Our weekly roundup of tax-related investment strategies and news your clients may be thinking about.

Here's the right way to handle a client’s inheritance
Clients who received a big inheritance are advised to defer any major decisions on how they will spend the windfall, according to this article from CNBC. They should first account for any obligations or costs, such as taxes. "In most cases, money has limits. There's just so much to go around,” according to one certified financial planner. “It's about prioritizing, what's most important to you right now."

Luxury automobiles parked in front of the Casino de Monte-Carlo in Monaco. (Bloomberg News)
"In most cases, money has limits. There's just so much to go around,” according to one certified financial planner. Bloomberg News

How to roll over an IRA into a qualified plan
When rolling traditional IRA assets into a qualified plan, clients can only transfer pre-tax funds, according to Morningstar. When doing a rollover, clients should get professional help, ensure that the qualified plan accepts rollovers and separate the pre-tax from after-tax money in their IRA. Clients should also avoid withholding 10% of their federal income taxes, ensure the checks representing the rollover do not include after-tax money and transfer the remaining balance in their IRA to a Roth account.

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The top 10 tax developments for 2017
Tax columnists George Jones and Mark Luscombe of Wolters Kluwer put together a list of important changes from this year that will carry over into the next.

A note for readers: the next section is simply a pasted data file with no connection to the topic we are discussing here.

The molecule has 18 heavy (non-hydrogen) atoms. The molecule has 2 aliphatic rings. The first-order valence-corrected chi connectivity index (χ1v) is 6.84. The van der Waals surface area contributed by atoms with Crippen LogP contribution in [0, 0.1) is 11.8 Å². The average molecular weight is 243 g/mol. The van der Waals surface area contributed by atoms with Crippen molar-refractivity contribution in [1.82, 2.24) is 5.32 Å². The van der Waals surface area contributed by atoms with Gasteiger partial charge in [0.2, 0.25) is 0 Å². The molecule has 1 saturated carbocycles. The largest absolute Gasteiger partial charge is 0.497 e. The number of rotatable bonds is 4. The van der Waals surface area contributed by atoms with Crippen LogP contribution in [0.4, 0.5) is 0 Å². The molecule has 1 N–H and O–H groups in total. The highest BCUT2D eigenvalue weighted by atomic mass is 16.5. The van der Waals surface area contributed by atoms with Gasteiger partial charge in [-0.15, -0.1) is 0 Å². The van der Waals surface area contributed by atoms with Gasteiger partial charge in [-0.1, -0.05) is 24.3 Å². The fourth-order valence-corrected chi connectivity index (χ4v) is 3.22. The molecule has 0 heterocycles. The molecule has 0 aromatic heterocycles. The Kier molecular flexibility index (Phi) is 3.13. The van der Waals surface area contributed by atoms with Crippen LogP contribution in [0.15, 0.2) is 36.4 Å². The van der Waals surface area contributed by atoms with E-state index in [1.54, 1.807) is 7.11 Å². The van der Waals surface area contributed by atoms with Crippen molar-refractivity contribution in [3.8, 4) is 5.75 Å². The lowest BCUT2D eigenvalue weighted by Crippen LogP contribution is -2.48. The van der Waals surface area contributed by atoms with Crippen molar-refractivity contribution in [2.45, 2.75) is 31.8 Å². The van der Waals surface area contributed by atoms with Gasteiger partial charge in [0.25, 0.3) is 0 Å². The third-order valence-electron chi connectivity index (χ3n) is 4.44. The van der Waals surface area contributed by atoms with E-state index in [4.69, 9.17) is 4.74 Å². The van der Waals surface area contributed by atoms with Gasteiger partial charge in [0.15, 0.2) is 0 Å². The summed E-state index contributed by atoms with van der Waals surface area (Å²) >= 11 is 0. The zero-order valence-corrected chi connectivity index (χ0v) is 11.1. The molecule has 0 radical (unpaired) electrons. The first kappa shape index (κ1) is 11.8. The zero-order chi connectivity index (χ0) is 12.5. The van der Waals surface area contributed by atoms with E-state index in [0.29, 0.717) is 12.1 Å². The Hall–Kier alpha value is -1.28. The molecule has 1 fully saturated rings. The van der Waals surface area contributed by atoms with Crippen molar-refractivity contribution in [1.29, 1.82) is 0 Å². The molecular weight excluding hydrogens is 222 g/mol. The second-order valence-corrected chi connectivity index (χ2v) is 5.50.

How to divvy up your client’s wealth when they don’t agree with a child's life choices
Nobody knows what the tax rates will be three decades from now, so taxpayers are advised to hedge their bets when it comes to retirement investing, according to this Los Angeles Times article. Clients may want to direct most of their savings to a pretax 401(k) plan but also contribute to a Roth account, which allows tax- and penalty-free withdrawals — even before retirement — giving them some flexibility and greater control over their savings.

How losing a spouse could raise a survivor's taxes 416%
The death of a spouse could spike the surviving spouse's tax liability by as much as 416%, according to this article from Kiplinger. Surviving spouses can avoid the hefty increase by opting for tax-free assets. For example, a surviving spouse may convert the traditional IRA assets into Roth and use the deceased spouse's life insurance to cover taxes triggered by the conversion.

7 states with the highest income tax
Findings from WalletHub show that New York, Oregon and Maryland lead the states with the highest individual income tax burden, which takes into account both income taxes and property taxes, USA Today reports. Tax burdens are also considerable in Minnesota, California, Massachusetts and Connecticut, where rates are higher than 3%, according to the report.

Andrew Shilling

Andrew Shilling

Andrew Shilling is an associate editor for Financial Planning, Bank Investment Consultant, On Wall Street and Money Management Executive. Follow him on Twitter at @AndrewWShilling.